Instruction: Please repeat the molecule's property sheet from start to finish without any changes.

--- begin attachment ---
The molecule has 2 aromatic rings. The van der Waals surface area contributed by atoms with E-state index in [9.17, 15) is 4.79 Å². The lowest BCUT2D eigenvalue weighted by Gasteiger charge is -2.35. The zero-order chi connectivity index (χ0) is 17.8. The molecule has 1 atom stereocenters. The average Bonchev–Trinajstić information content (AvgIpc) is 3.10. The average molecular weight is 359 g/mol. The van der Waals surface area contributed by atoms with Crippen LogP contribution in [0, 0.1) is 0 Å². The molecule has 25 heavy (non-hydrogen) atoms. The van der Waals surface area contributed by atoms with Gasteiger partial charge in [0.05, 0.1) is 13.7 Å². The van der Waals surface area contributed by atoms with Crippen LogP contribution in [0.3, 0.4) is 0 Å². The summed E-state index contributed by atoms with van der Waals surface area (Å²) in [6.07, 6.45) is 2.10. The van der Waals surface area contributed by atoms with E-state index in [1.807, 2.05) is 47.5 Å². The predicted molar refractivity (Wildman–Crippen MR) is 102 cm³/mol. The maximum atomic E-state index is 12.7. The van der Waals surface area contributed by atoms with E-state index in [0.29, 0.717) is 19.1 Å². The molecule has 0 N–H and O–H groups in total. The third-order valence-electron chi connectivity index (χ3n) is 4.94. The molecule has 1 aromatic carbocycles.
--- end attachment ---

The molecule has 2 aromatic rings. The van der Waals surface area contributed by atoms with E-state index in [9.17, 15) is 4.79 Å². The lowest BCUT2D eigenvalue weighted by Gasteiger charge is -2.35. The zero-order chi connectivity index (χ0) is 17.8. The molecule has 1 atom stereocenters. The average Bonchev–Trinajstić information content (AvgIpc) is 3.10. The average molecular weight is 359 g/mol. The van der Waals surface area contributed by atoms with Crippen LogP contribution in [0, 0.1) is 0 Å². The molecule has 25 heavy (non-hydrogen) atoms. The van der Waals surface area contributed by atoms with Gasteiger partial charge in [0.05, 0.1) is 13.7 Å². The van der Waals surface area contributed by atoms with Crippen LogP contribution in [0.3, 0.4) is 0 Å². The summed E-state index contributed by atoms with van der Waals surface area (Å²) in [6.07, 6.45) is 2.10. The van der Waals surface area contributed by atoms with E-state index in [1.807, 2.05) is 47.5 Å². The predicted molar refractivity (Wildman–Crippen MR) is 102 cm³/mol. The maximum atomic E-state index is 12.7. The van der Waals surface area contributed by atoms with E-state index in [0.29, 0.717) is 19.1 Å². The molecule has 0 N–H and O–H groups in total. The third-order valence-electron chi connectivity index (χ3n) is 4.94. The molecule has 1 aromatic carbocycles.